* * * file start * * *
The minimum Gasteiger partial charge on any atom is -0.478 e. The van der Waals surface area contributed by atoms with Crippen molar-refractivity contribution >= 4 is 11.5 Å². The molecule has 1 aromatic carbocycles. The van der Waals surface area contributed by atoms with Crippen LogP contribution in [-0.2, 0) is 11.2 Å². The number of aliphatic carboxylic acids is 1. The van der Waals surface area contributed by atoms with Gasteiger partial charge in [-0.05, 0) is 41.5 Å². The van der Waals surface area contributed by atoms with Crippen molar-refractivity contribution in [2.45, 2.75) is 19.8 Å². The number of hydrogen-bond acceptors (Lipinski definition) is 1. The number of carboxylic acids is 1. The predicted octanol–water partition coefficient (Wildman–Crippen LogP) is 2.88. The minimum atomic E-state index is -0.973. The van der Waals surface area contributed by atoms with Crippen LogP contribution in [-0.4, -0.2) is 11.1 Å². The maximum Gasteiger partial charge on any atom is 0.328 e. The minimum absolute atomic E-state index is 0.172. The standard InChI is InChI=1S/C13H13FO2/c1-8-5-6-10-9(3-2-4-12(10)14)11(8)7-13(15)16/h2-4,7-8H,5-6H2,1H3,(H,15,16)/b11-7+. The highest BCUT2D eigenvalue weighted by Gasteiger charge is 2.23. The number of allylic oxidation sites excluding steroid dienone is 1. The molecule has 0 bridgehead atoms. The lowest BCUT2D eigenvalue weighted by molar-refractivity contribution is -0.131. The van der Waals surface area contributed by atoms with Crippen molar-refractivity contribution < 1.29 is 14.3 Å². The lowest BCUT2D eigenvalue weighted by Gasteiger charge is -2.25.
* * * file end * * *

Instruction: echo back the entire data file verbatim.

The minimum Gasteiger partial charge on any atom is -0.478 e. The van der Waals surface area contributed by atoms with Crippen molar-refractivity contribution >= 4 is 11.5 Å². The molecule has 1 aromatic carbocycles. The van der Waals surface area contributed by atoms with Crippen LogP contribution in [-0.2, 0) is 11.2 Å². The number of aliphatic carboxylic acids is 1. The van der Waals surface area contributed by atoms with Gasteiger partial charge in [-0.05, 0) is 41.5 Å². The van der Waals surface area contributed by atoms with Crippen molar-refractivity contribution in [2.45, 2.75) is 19.8 Å². The number of hydrogen-bond acceptors (Lipinski definition) is 1. The number of carboxylic acids is 1. The predicted octanol–water partition coefficient (Wildman–Crippen LogP) is 2.88. The minimum atomic E-state index is -0.973. The van der Waals surface area contributed by atoms with Crippen LogP contribution in [-0.4, -0.2) is 11.1 Å². The maximum Gasteiger partial charge on any atom is 0.328 e. The minimum absolute atomic E-state index is 0.172. The standard InChI is InChI=1S/C13H13FO2/c1-8-5-6-10-9(3-2-4-12(10)14)11(8)7-13(15)16/h2-4,7-8H,5-6H2,1H3,(H,15,16)/b11-7+. The highest BCUT2D eigenvalue weighted by Gasteiger charge is 2.23. The number of allylic oxidation sites excluding steroid dienone is 1. The molecule has 0 bridgehead atoms. The lowest BCUT2D eigenvalue weighted by molar-refractivity contribution is -0.131. The van der Waals surface area contributed by atoms with Crippen molar-refractivity contribution < 1.29 is 14.3 Å². The lowest BCUT2D eigenvalue weighted by Gasteiger charge is -2.25.